I think this credo of output-delay goes back to a website call antimoon, this message was then picked up by AJATT and is now in its third incarnation over at refold. The purported reason for output avoidance was, if I understand correctly, that it might do irreparable harm, especially to one’s accent. But I have not seen or heard of any evidence bolstering this claim.

I assume that people who prioritize output don’t choose refold as their language guide. Why would they? Output as in communicating with other using the target language is clearly only a marginal issue in the guide. I’m certain that people who just want to get talking asap are better served following a guide by someone like Benny Lewis for example, a guide who puts output at front and center.
I’m also entirely unsurprised that few people following a delayed output approach reach high levels of output proficiency. Because output cannot be a high priority for them, else they wouldn’t have avoided speaking for x years.
And not prioritizing output will naturally result in weaker results in that domain. While people who actually care about output will most likely start earlier and allocate more resources toward their goal than their peers in the output-avoidance camp.


But people are going to refold for a specific purpose
I assume that people who prioritize output don’t choose refold as their language guide.

For many of us “hobby learners” who are doing this later in life for personal interests, the refold method is a good starting template for self taught people who have never learned a language on their own before (and on the website I think it mentions that there aren’t any hard and fast rules, except to prioritizing enjoying oneself to avoid burnout.) And again, the refold discord is full of cool people that are trying out different strategies and sharing what works and doesn’t work for them.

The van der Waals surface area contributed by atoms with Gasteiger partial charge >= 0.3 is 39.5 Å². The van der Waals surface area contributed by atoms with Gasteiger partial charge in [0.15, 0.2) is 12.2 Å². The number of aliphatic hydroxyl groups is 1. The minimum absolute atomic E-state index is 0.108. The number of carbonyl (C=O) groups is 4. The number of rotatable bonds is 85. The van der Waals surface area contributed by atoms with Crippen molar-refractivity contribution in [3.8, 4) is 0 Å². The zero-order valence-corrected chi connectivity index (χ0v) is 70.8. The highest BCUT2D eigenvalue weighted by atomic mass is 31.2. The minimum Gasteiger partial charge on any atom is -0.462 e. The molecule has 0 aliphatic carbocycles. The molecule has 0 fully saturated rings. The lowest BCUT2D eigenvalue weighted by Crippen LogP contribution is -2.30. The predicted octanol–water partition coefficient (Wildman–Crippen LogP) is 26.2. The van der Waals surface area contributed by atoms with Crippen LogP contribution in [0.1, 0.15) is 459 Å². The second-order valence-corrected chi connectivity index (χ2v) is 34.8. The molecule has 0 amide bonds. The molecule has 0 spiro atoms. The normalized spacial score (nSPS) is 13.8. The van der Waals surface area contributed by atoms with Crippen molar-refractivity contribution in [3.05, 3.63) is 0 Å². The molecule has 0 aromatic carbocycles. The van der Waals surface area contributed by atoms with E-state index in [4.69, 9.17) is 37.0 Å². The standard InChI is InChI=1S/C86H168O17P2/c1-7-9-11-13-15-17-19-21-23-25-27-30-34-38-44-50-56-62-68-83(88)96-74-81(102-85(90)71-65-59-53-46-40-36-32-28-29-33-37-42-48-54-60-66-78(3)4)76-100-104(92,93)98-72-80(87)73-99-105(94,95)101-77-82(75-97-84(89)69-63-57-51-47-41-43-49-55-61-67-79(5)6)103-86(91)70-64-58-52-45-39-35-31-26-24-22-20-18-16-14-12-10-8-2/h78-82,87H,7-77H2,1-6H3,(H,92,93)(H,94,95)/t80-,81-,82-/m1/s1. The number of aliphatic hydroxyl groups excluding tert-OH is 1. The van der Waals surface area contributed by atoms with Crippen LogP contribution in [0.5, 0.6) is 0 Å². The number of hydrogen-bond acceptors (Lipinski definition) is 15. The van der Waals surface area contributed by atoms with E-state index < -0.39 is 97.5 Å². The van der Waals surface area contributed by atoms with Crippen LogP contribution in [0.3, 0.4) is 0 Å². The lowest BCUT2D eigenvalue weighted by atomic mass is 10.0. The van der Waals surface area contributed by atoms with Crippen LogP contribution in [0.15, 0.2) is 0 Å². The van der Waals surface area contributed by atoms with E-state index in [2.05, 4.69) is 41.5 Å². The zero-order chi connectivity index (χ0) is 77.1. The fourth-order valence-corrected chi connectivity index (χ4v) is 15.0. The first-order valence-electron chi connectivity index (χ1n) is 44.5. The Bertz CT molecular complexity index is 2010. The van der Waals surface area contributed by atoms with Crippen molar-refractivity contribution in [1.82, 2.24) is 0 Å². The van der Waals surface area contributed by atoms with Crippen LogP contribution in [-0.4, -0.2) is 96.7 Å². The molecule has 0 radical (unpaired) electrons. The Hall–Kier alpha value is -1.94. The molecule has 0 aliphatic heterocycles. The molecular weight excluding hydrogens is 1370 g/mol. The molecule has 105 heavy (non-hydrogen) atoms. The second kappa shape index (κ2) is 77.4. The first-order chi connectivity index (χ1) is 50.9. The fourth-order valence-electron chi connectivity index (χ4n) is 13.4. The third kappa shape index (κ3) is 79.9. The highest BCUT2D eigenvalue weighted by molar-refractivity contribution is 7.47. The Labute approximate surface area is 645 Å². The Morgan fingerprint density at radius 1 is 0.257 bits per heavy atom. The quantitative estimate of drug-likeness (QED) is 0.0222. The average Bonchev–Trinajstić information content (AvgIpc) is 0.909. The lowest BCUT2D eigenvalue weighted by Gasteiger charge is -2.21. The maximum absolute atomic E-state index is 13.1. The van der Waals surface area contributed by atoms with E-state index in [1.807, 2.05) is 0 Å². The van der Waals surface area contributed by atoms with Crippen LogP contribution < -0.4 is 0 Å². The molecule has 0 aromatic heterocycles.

Yes, if you need / really prioritize speaking, you should practice speaking. But if you 1. don’t live in your TL country or have plans to go there, 2. don’t know any native speakers, 3. don’t have time or money (or are really cheap like me haha) to spend on classes or tutors… why force speaking from the beginning if you don’t feel like it? You can master the other domains being self taught, and it turns out a lot of fun happens consuming content and interacting on the internet anyway - I’ve been enjoying shit posting comments on the danmu screens which is enough output and interaction I need for now.

People are really different, no one size approach fits everyone, it’s important to take advice from various people who have achieved what your specific goals are - I don’t recommend telling everyone that “You Will Regret Not Speaking!” - it’s kinda offputting…

(You won’t regret learning to get to a high reading comprehension… books are super nifty)


It worked for you in Spanish and therefore you conclude it’s sound advice for any language, including Mandarin? Despite the fact that there seem to be zero sucessful cases of learners taking this approach? I literally don’t understand this line of reasoning.

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“I assume that people who prioritize output don’t choose refold as their language guide. Why would they?”

Because many people look at success stories like Matt Vs Japan who speaks incredible Japanese and think…I want to achieve that but for Mandarin. Large numbers of Refolders ultimately want to speak near native level Mandarin.

And they are told that the best way to do that is to not output for the first two years until they can understand “everything.” A strategy which for Mandarin has, as far as I know (any nobody has yet contradicted me on this point) never worked in the history of language learning.

And I am literally the ONLY person here who sees this as in any way problematic?

The mind boggles.